The environmental impacts of wind energy have rarely been discussed. The additional mining of materials to produce windmills, the huge amount concrete to install the equipment, the huge amount of real estate required for installation of wind farms, the horrendous impact on wildlife, and the difficulties in disposal at end of life for the equipment makes wind energy a lose-lose proposition.

We should get rid of these parasitic boondoggles before they cause irreparable harm to the economy and environment.

bigoilbob
Reply to  Brad-DXT
January 8, 2022 1:54 pm

The environmental impacts of wind energy have rarely been discussed.”

They have been compared to fossil fuels, cradle to grave, for years. Your hysterical blindness does not let you off the hook for ignoring that. The only factor often left out are the vast, mostly non funded, oil, gas, coal asset retirement obligations.

One link, found in 15 seconds.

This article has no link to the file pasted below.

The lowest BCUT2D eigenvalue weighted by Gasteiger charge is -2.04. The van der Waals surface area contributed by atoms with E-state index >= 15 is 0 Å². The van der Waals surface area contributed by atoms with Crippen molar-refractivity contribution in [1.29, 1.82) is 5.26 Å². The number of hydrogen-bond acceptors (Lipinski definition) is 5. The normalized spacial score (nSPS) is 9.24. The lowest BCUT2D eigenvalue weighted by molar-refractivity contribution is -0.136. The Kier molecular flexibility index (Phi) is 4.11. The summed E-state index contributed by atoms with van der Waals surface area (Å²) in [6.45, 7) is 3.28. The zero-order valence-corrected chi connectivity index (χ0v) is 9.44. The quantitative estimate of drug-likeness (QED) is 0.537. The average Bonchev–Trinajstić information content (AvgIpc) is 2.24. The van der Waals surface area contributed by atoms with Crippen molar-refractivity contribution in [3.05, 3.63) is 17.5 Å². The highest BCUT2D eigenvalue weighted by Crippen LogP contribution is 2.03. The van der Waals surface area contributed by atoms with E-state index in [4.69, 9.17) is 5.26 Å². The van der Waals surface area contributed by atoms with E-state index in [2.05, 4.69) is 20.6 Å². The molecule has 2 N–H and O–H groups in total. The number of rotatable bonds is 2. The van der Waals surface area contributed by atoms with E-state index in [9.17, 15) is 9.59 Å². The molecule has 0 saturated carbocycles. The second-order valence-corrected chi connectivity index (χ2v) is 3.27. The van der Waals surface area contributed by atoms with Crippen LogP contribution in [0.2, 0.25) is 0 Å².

https://scholarworks.uark.edu/cgi/viewcontent.cgi?article=1029&context=csesuht#:~:text=Overall%2C%20wind%20energy%20has%20a,land%20than%20coal%2Dfired%20energy.

David Brewer
Reply to  bigoilbob
January 8, 2022 7:42 pm

Do those studies consider every aspect of the wind farm setup? I.e. do they actually consider the environmental impact of the materials used to construct the wind farm? I’d check myself but my hysterical blindness prevents me from trying.

bigoilbob
Reply to  David Brewer
January 8, 2022 8:32 pm

“Do those studies consider every aspect of the wind farm setup? I.e. do they actually consider the environmental impact of the materials used to construct the wind farm?”

Yes, and yes. Multiple independent studies reach the same conclusion.

“I’d check myself but my hysterical blindness prevents me from trying.”

Sad, but true…

Last edited 19 days ago by bigoilbob
Hutches Hunches
Reply to  bigoilbob
January 9, 2022 12:07 pm